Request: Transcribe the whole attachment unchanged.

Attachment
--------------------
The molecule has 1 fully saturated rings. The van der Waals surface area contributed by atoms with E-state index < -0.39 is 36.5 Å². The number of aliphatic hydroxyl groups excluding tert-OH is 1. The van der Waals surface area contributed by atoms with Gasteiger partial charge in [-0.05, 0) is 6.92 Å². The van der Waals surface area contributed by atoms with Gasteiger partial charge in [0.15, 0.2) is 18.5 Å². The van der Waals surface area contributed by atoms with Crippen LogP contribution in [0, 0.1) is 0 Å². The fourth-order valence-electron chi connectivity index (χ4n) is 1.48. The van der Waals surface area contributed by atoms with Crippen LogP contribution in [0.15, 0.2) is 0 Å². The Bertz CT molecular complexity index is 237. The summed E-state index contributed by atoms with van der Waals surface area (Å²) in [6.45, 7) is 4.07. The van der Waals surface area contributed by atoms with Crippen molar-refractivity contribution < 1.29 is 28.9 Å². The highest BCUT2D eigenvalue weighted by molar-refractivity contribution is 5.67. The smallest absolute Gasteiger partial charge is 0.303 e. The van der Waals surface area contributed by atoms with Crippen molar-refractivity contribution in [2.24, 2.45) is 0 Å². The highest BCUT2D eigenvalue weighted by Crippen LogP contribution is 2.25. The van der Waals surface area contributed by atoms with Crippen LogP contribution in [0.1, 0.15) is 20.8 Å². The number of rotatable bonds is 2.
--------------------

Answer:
The molecule has 1 fully saturated rings. The van der Waals surface area contributed by atoms with E-state index < -0.39 is 36.5 Å². The number of aliphatic hydroxyl groups excluding tert-OH is 1. The van der Waals surface area contributed by atoms with Gasteiger partial charge in [-0.05, 0) is 6.92 Å². The van der Waals surface area contributed by atoms with Gasteiger partial charge in [0.15, 0.2) is 18.5 Å². The van der Waals surface area contributed by atoms with Crippen LogP contribution in [0, 0.1) is 0 Å². The fourth-order valence-electron chi connectivity index (χ4n) is 1.48. The van der Waals surface area contributed by atoms with Crippen LogP contribution in [0.15, 0.2) is 0 Å². The Bertz CT molecular complexity index is 237. The summed E-state index contributed by atoms with van der Waals surface area (Å²) in [6.45, 7) is 4.07. The van der Waals surface area contributed by atoms with Crippen molar-refractivity contribution < 1.29 is 28.9 Å². The highest BCUT2D eigenvalue weighted by molar-refractivity contribution is 5.67. The smallest absolute Gasteiger partial charge is 0.303 e. The van der Waals surface area contributed by atoms with Crippen molar-refractivity contribution in [2.24, 2.45) is 0 Å². The highest BCUT2D eigenvalue weighted by Crippen LogP contribution is 2.25. The van der Waals surface area contributed by atoms with Crippen LogP contribution in [0.1, 0.15) is 20.8 Å². The number of rotatable bonds is 2.